Welcome to the third article in the series! In this article, I will focus on how each skill can be useful to boost other skills.
In the image on the right, you will see every skill we talk about until now: the leader’s foundation. If you have all the skills mentioned until now, sure you will be a good leader, but if you have the ones listed below, you will be an excellent team leader! So let’s look at how different skills can support each other or how they originate new skills!
Communication to the next level
In the previous articles, I talked about how communication is essential to leading for various reasons. However, there is one thing that can make the difference between a good communicator and an excellent communicator: the ability to motivate and coach others. Everyone can be a good leader by being a good communicator without motivating others, and it is okay. However, if you can make them passionate about what they do, this can make the difference. If you can motivate your teams, with words and by examples, they will be more responsible, passionate, and less stressed.
All the next skills need good communication ability; without it, they are almost useless.
Problem-Solving + Managing skills = Organizational skills
Suppose the leader can logically reason through a problem and manage people skills. In that case, he should be able to achieve two critical objectives for every company: maximizing the work output and maximizing employees’ happiness.
Let’s see how: for maximizing the team play, a technical leader should be able to understand what are the strengths and the weaknesses of his team members. By knowing these characteristics and an employee’s work history inside the company, he will understand which job is better suited for every team member, and this will lead your company to achieve a faster completion of tasks and/or a better quality of work.
At the same time, if a leader knows what an employee likes and dislikes about the everyday job:
- He can responsibilize an employee and give him a tedious task he hates when there is no other solution, e.g., there is no time to waste, so only a specific employee is suited for doing this, so he should do that.
- He can be aware of when an employee is too frustrated and lacks productivity, so he can give him some task that he likes.
- He can distribute the workload based on the employees’ preference when no priority goes in the way.
- In the long run, the technical leader can slowly train a member in an area he likes, so he will work more usually on what he wants, even when in moments of urge.
- He can understand how to usually check-in with an employee to keep him on track without frustrating him with time loss.
Communication + Problem-Solving = Agreeable decision
As already said in the second article, when a leader can solve the problem logically and communicate properly, he will build up trust and respect even when his last word on a matter is not what the entire team thinks it is best. Sometimes, a technical leader should make a decision that seems terrible by looking at it technically through your professional lens, but for company reasons, you cannot use other strategies. In these cases, if a leader has excellent communication skills, he can make his team members work with less frustration by honestly telling them the truth. A typical example: “guys, I understand it will not be as good as we wanted, but the deadline is coming, and we will lose money if we do it the right way, right now.” He can also honestly talk with them and “negotiate” with them when he needs it “if you are with me, then we will change it later and make everything the best way.”, but then he has to keep his word.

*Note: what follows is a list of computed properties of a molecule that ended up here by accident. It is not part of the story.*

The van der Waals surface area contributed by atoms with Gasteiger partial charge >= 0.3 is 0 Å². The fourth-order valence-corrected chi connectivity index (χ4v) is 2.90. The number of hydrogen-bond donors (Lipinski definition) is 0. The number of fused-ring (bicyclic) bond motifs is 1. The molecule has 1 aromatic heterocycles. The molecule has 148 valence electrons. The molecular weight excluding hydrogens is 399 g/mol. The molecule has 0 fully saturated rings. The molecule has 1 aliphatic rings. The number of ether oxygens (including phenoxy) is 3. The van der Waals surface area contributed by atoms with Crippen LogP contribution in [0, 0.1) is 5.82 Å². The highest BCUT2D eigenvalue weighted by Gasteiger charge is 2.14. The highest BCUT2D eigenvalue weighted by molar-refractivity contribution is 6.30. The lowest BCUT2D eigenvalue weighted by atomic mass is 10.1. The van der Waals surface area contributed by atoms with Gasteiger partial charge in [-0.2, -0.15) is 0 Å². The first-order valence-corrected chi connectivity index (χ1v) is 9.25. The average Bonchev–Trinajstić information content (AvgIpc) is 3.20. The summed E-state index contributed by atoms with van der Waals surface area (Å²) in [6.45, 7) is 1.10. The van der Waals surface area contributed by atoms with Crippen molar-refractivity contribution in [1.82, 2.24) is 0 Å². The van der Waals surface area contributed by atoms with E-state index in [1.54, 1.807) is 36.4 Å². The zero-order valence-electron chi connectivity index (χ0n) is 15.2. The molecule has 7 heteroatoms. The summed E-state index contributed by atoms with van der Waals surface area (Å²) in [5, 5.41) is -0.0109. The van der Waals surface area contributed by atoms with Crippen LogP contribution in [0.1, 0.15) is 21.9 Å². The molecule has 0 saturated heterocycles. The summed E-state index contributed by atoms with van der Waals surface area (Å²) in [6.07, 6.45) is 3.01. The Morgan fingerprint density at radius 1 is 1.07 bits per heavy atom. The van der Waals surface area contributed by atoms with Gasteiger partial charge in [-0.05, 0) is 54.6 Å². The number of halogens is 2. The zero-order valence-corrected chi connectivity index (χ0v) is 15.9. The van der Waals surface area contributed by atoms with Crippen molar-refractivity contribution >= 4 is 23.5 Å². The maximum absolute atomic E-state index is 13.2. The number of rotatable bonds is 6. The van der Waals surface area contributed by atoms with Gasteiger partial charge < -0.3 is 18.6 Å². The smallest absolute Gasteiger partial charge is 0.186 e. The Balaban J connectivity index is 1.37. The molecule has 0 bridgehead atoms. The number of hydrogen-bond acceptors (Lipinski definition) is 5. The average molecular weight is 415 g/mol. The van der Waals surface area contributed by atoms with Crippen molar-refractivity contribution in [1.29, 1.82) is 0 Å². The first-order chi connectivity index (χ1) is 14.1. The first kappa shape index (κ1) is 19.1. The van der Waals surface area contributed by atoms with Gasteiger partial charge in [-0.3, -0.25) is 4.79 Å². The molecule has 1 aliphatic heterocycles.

Teaching Skills + Job Competence = Constructive Feedback
I already said this, good at communication, and finding recurring employee errors leads to excellent teaching and honest discussions. Don’t forget this also helps when talking about the career path your employee wants to follow: you can help him grow faster in the right direction.
Job Competence + Teaching Skills + Company Knowledge = Teaching Excellency
Yes, everyone with excellent knowledge can teach if he has good communication skills. However, I’m sure your company has its exceptions for the general best practice in the industry. When you have a leader proficient in his field that also knows all the caveats your company has, you have a perfect teacher for every newcomer in your company that will save much time wasted in understanding already known deadends.
In this image, you can see a small recap of what I’ve explained with this article, and that’s all I had to say about the skills that can make an excellent leader. Now, how will we find and create a new technical leader and a leader for your company? First, you hire a person or look for an employee in your company who fits the skill set to a reasonable degree. Second, you check if he can bring something new to the table (new energy, new passion, one of the soft skills in the image above that is more developed than anyone else in your technical leaders’ team). And, third, you test him on the field.
How do you test him on the field? You place him side-by-side with one of your leaders. You gradually give to your trainee more responsibility, and you gradually introduce him to all the decision processes a technical leader in your company goes through when he works.
And that’s everything for this article, in the next article we will build on these conclusions, and we will see how to train a new team leader, how to create a training program and how to evaluate your trainee training period.
For any question or talk, you can find me at my work email firstname.lastname@example.org and on linked-in.
Image made by Pablo Stanley. Free for commercial or personal use. CC0 Public DomainLicense. https://www.humaaans.com/